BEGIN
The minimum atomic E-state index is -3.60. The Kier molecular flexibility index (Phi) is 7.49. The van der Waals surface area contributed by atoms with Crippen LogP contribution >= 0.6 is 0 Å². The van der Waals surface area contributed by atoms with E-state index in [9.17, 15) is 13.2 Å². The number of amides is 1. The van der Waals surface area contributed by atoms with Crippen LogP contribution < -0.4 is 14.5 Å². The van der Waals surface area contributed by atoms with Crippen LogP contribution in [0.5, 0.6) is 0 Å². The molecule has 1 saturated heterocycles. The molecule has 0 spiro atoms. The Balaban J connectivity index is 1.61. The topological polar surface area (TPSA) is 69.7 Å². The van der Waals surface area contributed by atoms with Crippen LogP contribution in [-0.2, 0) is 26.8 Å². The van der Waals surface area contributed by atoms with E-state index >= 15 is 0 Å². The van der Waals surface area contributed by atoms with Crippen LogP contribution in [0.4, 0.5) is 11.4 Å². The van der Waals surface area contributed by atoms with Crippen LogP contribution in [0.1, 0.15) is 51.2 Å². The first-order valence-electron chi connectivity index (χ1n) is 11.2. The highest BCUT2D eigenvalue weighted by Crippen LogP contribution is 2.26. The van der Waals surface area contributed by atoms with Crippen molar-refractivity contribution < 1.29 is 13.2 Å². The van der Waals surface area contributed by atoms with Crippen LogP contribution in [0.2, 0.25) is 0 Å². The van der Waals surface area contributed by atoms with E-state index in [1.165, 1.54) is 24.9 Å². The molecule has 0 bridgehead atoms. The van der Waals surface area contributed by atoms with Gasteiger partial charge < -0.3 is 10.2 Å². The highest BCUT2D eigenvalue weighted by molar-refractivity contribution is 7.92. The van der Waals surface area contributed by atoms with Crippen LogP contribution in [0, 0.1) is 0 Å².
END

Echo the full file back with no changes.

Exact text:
The minimum atomic E-state index is -3.60. The Kier molecular flexibility index (Phi) is 7.49. The van der Waals surface area contributed by atoms with Crippen LogP contribution >= 0.6 is 0 Å². The van der Waals surface area contributed by atoms with E-state index in [9.17, 15) is 13.2 Å². The number of amides is 1. The van der Waals surface area contributed by atoms with Crippen LogP contribution < -0.4 is 14.5 Å². The van der Waals surface area contributed by atoms with Crippen LogP contribution in [0.5, 0.6) is 0 Å². The molecule has 1 saturated heterocycles. The molecule has 0 spiro atoms. The Balaban J connectivity index is 1.61. The topological polar surface area (TPSA) is 69.7 Å². The van der Waals surface area contributed by atoms with Crippen LogP contribution in [-0.2, 0) is 26.8 Å². The van der Waals surface area contributed by atoms with E-state index >= 15 is 0 Å². The van der Waals surface area contributed by atoms with Crippen LogP contribution in [0.4, 0.5) is 11.4 Å². The van der Waals surface area contributed by atoms with Crippen LogP contribution in [0.1, 0.15) is 51.2 Å². The first-order valence-electron chi connectivity index (χ1n) is 11.2. The highest BCUT2D eigenvalue weighted by Crippen LogP contribution is 2.26. The van der Waals surface area contributed by atoms with Crippen molar-refractivity contribution < 1.29 is 13.2 Å². The van der Waals surface area contributed by atoms with Crippen LogP contribution in [0.2, 0.25) is 0 Å². The van der Waals surface area contributed by atoms with E-state index in [1.165, 1.54) is 24.9 Å². The molecule has 0 bridgehead atoms. The van der Waals surface area contributed by atoms with Gasteiger partial charge < -0.3 is 10.2 Å². The highest BCUT2D eigenvalue weighted by molar-refractivity contribution is 7.92. The van der Waals surface area contributed by atoms with Crippen LogP contribution in [0, 0.1) is 0 Å².